We made our way to the popcorn museum, located inside Heritage Hall at 169 E. Church St. It contains the largest collection of popcorn wagons in the United States, and that certainly was a treat. The wagons date to the early 1900s, and most have been meticulously restored. The museum also contains a collection of Cracker Jack prizes on loan from COSI in Columbus.

The Marion County Historical Museum also is contained within Heritage Hall. It includes a basement full of Harding memorabilia and an old soda fountain from Sweeney’s Drug Store, which operated on E. Center Street from 1917-1968. My favorite curiosity was a stuffed Persian horse named Prince Imperial that lived from 1865-1890. He throws passersby a mesmerizing stare from a makeshift stall.

A short drive south to the corner of Delaware Avenue and Vernon Heights Boulevard led us to the Harding Memorial, which was constructed in 1925. The circular structure features 46 columns made of white, Georgian marble. It’s one of the largest memorials standing outside of Washington and indeed gives Marion a stately feel. Inside is a raised courtyard and hanging garden. A Japanese maple shades the granite tombstones of Harding and his wife, Florence Kling Harding.

Our last adventure was seeking out the 5,200-pound rotating orb inside Marion Cemetery, across the road from the Harding memorial. The ponderous pellet, made of black granite suspended on a pedestal, marks the grave of the Charles Merchant family. It’s better known around Marion as the “Mysterious Revolving Ball.” The enigmatic sphere has been slowly spinning two inches per year for more than 100 years, and nobody quite knows why. Ripley’s Believe It or Not has acknowledged the mystery, although I can attest that neither my husband nor I observed the thing moving even a millimeter.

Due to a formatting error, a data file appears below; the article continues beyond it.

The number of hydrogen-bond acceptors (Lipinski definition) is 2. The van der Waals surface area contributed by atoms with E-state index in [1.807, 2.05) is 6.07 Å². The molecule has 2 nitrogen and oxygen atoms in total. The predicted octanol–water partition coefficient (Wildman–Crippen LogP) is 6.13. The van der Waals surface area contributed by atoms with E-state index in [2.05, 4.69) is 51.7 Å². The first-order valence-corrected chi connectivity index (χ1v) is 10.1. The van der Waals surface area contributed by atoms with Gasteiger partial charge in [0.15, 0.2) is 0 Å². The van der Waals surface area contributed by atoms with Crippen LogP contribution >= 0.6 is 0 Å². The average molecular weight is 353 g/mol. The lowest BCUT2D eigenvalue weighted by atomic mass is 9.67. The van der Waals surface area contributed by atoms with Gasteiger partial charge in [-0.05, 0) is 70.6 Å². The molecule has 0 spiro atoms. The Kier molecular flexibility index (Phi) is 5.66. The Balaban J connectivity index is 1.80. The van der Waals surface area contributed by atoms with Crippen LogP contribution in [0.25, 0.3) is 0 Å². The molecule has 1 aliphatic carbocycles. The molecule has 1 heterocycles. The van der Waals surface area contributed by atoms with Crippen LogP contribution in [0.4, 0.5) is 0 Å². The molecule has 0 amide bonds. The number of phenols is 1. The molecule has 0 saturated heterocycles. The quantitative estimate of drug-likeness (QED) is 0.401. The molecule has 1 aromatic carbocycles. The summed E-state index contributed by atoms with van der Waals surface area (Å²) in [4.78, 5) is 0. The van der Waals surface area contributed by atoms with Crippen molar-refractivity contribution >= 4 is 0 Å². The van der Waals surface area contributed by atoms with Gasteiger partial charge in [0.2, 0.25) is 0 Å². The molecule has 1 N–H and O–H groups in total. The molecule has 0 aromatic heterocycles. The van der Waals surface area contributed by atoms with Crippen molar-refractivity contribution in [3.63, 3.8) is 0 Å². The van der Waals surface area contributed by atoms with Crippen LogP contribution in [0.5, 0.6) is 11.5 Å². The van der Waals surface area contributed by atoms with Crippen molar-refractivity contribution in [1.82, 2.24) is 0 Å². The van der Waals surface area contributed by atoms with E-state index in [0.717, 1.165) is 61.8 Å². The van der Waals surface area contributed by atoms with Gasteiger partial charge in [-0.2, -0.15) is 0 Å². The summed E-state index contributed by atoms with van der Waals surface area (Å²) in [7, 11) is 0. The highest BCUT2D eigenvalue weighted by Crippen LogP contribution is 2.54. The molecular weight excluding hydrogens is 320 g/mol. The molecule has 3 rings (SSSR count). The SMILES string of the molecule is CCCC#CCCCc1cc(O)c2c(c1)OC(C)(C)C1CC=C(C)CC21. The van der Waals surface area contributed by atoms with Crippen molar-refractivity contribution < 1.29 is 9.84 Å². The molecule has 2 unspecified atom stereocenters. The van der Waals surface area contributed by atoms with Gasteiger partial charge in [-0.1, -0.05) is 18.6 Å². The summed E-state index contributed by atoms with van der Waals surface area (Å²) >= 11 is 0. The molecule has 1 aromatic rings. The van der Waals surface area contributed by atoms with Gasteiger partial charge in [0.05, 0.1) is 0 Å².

For more information, visit

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Discover historic opera house, charming museums an hour east of Columbus

Sometimes the little towns you intend to drive through along the way to somewhere else surprise you the most with their hospitality and curiosities.

We found this to be the case with McConnelsville, located an hour and a half east of Columbus. I’m not quite sure where we were headed at the time when we stopped there last summer, but I remember well the little village on the Muskingum River. It had a friendly farmer’s market, historic opera house and several charming museums. My daughter, Rosie, especially enjoyed a strawberry sundae at the Blue Bell ’50s Diner, 2 W. Main.

The Twin City Opera House, at 15 W. Main St., is one of only a handful of opera houses still standing in Ohio and has been in operation since 1892. Built in 1890, it was later dedicated to MacDonald Birch, a successful stage magician born in Morgan County in 1902. Today, visitors can see first-run movies in the 550-seat auditorium, which has the original wood floor. On the first and third Saturdays of each month the opera house hosts the Ohio Valley Opry, a country, gospel and bluegrass music show.

The Morgan County Historical Society Museum, 168 E. Main St., features an eclectic mix of treasures including original drawings by American artist Howard Chandler Christy. Born in 1873 in Morgan County, Christy is famous for painting patriotic World War I posters and the Scene at the Signing of the Constitution of the United States, which hangs in the nation’s capitol. Other museum objects include uniforms from the Civil War, early American currency and an 1865 newspaper that announces the death of Abraham Lincoln. The museum is open from 1 to 3 p.m. on Friday and 10 a.m. to 3 p.m. on Saturday. Admission is $3.